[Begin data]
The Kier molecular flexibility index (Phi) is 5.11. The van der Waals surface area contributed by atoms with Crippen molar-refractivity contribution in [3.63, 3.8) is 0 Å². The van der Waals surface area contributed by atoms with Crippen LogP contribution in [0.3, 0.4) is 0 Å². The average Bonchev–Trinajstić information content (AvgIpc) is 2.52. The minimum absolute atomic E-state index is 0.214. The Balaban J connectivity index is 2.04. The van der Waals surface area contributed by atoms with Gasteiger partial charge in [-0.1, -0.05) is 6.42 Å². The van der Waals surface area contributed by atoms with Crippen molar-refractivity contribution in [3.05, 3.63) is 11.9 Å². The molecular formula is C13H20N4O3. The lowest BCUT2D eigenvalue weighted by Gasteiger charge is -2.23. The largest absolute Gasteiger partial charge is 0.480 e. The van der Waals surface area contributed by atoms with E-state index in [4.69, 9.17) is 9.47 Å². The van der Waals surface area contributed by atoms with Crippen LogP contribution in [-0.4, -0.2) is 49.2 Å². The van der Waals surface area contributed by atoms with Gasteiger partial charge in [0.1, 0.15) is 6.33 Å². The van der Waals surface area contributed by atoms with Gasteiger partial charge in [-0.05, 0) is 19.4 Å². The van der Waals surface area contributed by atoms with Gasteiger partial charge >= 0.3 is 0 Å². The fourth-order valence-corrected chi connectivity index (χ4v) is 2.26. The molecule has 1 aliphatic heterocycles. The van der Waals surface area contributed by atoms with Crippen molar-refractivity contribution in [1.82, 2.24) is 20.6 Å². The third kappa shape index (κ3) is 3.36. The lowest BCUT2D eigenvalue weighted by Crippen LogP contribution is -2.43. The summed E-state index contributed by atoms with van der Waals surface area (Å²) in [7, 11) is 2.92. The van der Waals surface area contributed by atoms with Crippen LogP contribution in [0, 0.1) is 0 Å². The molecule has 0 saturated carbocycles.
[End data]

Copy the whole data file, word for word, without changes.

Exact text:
The Kier molecular flexibility index (Phi) is 5.11. The van der Waals surface area contributed by atoms with Crippen molar-refractivity contribution in [3.63, 3.8) is 0 Å². The van der Waals surface area contributed by atoms with Crippen LogP contribution in [0.3, 0.4) is 0 Å². The average Bonchev–Trinajstić information content (AvgIpc) is 2.52. The minimum absolute atomic E-state index is 0.214. The Balaban J connectivity index is 2.04. The van der Waals surface area contributed by atoms with Gasteiger partial charge in [-0.1, -0.05) is 6.42 Å². The van der Waals surface area contributed by atoms with Crippen molar-refractivity contribution in [3.05, 3.63) is 11.9 Å². The molecular formula is C13H20N4O3. The lowest BCUT2D eigenvalue weighted by Gasteiger charge is -2.23. The largest absolute Gasteiger partial charge is 0.480 e. The van der Waals surface area contributed by atoms with E-state index in [4.69, 9.17) is 9.47 Å². The van der Waals surface area contributed by atoms with Crippen LogP contribution in [-0.4, -0.2) is 49.2 Å². The van der Waals surface area contributed by atoms with Gasteiger partial charge in [0.1, 0.15) is 6.33 Å². The van der Waals surface area contributed by atoms with Gasteiger partial charge in [-0.05, 0) is 19.4 Å². The van der Waals surface area contributed by atoms with Gasteiger partial charge >= 0.3 is 0 Å². The fourth-order valence-corrected chi connectivity index (χ4v) is 2.26. The molecule has 1 aliphatic heterocycles. The van der Waals surface area contributed by atoms with Crippen molar-refractivity contribution in [1.82, 2.24) is 20.6 Å². The third kappa shape index (κ3) is 3.36. The lowest BCUT2D eigenvalue weighted by Crippen LogP contribution is -2.43. The summed E-state index contributed by atoms with van der Waals surface area (Å²) in [7, 11) is 2.92. The van der Waals surface area contributed by atoms with Crippen LogP contribution in [0, 0.1) is 0 Å². The molecule has 0 saturated carbocycles.